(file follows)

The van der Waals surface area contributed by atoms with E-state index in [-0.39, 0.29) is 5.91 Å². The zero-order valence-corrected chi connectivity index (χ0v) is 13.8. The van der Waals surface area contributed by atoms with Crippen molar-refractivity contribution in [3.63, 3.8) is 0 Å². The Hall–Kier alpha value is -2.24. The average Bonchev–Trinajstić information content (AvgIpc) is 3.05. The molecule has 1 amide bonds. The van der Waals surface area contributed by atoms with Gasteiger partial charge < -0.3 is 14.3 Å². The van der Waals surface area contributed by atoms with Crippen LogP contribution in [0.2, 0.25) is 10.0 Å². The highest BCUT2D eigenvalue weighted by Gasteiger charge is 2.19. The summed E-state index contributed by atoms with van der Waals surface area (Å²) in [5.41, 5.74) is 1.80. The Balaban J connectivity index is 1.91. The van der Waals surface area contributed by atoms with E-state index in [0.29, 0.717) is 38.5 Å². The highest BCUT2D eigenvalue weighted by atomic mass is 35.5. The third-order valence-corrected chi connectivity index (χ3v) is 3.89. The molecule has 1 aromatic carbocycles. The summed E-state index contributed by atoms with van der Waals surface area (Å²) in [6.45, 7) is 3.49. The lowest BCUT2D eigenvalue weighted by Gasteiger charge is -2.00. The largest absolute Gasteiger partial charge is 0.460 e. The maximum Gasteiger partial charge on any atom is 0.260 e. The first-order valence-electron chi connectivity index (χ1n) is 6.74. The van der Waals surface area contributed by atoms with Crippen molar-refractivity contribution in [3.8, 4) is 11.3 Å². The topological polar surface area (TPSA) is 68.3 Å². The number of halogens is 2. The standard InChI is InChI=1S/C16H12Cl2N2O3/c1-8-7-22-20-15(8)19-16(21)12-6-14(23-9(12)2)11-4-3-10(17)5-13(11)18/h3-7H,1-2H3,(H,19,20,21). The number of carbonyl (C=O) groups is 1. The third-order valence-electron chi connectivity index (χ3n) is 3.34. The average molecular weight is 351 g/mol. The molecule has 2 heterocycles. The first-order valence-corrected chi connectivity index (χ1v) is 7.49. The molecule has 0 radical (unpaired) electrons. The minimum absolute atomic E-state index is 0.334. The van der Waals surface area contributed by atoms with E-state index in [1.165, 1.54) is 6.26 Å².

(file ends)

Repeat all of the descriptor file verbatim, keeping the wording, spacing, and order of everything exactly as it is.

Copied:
The van der Waals surface area contributed by atoms with E-state index in [-0.39, 0.29) is 5.91 Å². The zero-order valence-corrected chi connectivity index (χ0v) is 13.8. The van der Waals surface area contributed by atoms with Crippen molar-refractivity contribution in [3.63, 3.8) is 0 Å². The Hall–Kier alpha value is -2.24. The average Bonchev–Trinajstić information content (AvgIpc) is 3.05. The molecule has 1 amide bonds. The van der Waals surface area contributed by atoms with Gasteiger partial charge < -0.3 is 14.3 Å². The van der Waals surface area contributed by atoms with Crippen LogP contribution in [0.2, 0.25) is 10.0 Å². The highest BCUT2D eigenvalue weighted by Gasteiger charge is 2.19. The summed E-state index contributed by atoms with van der Waals surface area (Å²) in [5.41, 5.74) is 1.80. The Balaban J connectivity index is 1.91. The van der Waals surface area contributed by atoms with E-state index in [0.29, 0.717) is 38.5 Å². The highest BCUT2D eigenvalue weighted by atomic mass is 35.5. The third-order valence-corrected chi connectivity index (χ3v) is 3.89. The molecule has 1 aromatic carbocycles. The summed E-state index contributed by atoms with van der Waals surface area (Å²) in [6.45, 7) is 3.49. The lowest BCUT2D eigenvalue weighted by Gasteiger charge is -2.00. The largest absolute Gasteiger partial charge is 0.460 e. The maximum Gasteiger partial charge on any atom is 0.260 e. The first-order valence-electron chi connectivity index (χ1n) is 6.74. The van der Waals surface area contributed by atoms with Crippen molar-refractivity contribution in [3.8, 4) is 11.3 Å². The topological polar surface area (TPSA) is 68.3 Å². The number of halogens is 2. The standard InChI is InChI=1S/C16H12Cl2N2O3/c1-8-7-22-20-15(8)19-16(21)12-6-14(23-9(12)2)11-4-3-10(17)5-13(11)18/h3-7H,1-2H3,(H,19,20,21). The number of carbonyl (C=O) groups is 1. The third-order valence-electron chi connectivity index (χ3n) is 3.34. The average molecular weight is 351 g/mol. The molecule has 2 heterocycles. The first-order valence-corrected chi connectivity index (χ1v) is 7.49. The molecule has 0 radical (unpaired) electrons. The minimum absolute atomic E-state index is 0.334. The van der Waals surface area contributed by atoms with E-state index in [1.165, 1.54) is 6.26 Å².